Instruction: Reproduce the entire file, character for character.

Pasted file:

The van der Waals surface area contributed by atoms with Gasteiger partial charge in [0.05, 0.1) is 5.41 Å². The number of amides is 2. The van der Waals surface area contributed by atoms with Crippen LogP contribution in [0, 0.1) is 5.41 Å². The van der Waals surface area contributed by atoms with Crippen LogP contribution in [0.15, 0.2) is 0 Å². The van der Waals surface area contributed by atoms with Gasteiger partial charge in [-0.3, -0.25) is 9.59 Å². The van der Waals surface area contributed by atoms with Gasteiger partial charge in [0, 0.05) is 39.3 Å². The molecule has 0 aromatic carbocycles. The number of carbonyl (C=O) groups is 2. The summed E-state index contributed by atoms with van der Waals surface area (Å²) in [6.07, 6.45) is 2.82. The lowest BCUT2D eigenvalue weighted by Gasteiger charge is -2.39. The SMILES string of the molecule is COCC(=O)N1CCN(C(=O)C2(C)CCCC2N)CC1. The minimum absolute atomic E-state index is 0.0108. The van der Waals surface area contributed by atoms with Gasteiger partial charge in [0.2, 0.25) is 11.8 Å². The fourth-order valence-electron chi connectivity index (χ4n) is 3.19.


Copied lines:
The van der Waals surface area contributed by atoms with Gasteiger partial charge in [0.05, 0.1) is 5.41 Å². The number of amides is 2. The van der Waals surface area contributed by atoms with Crippen LogP contribution in [0, 0.1) is 5.41 Å². The van der Waals surface area contributed by atoms with Crippen LogP contribution in [0.15, 0.2) is 0 Å². The van der Waals surface area contributed by atoms with Gasteiger partial charge in [-0.3, -0.25) is 9.59 Å². The van der Waals surface area contributed by atoms with Gasteiger partial charge in [0, 0.05) is 39.3 Å². The molecule has 0 aromatic carbocycles. The number of carbonyl (C=O) groups is 2. The summed E-state index contributed by atoms with van der Waals surface area (Å²) in [6.07, 6.45) is 2.82. The lowest BCUT2D eigenvalue weighted by Gasteiger charge is -2.39. The SMILES string of the molecule is COCC(=O)N1CCN(C(=O)C2(C)CCCC2N)CC1. The minimum absolute atomic E-state index is 0.0108. The van der Waals surface area contributed by atoms with Gasteiger partial charge in [0.2, 0.25) is 11.8 Å². The fourth-order valence-electron chi connectivity index (χ4n) is 3.19.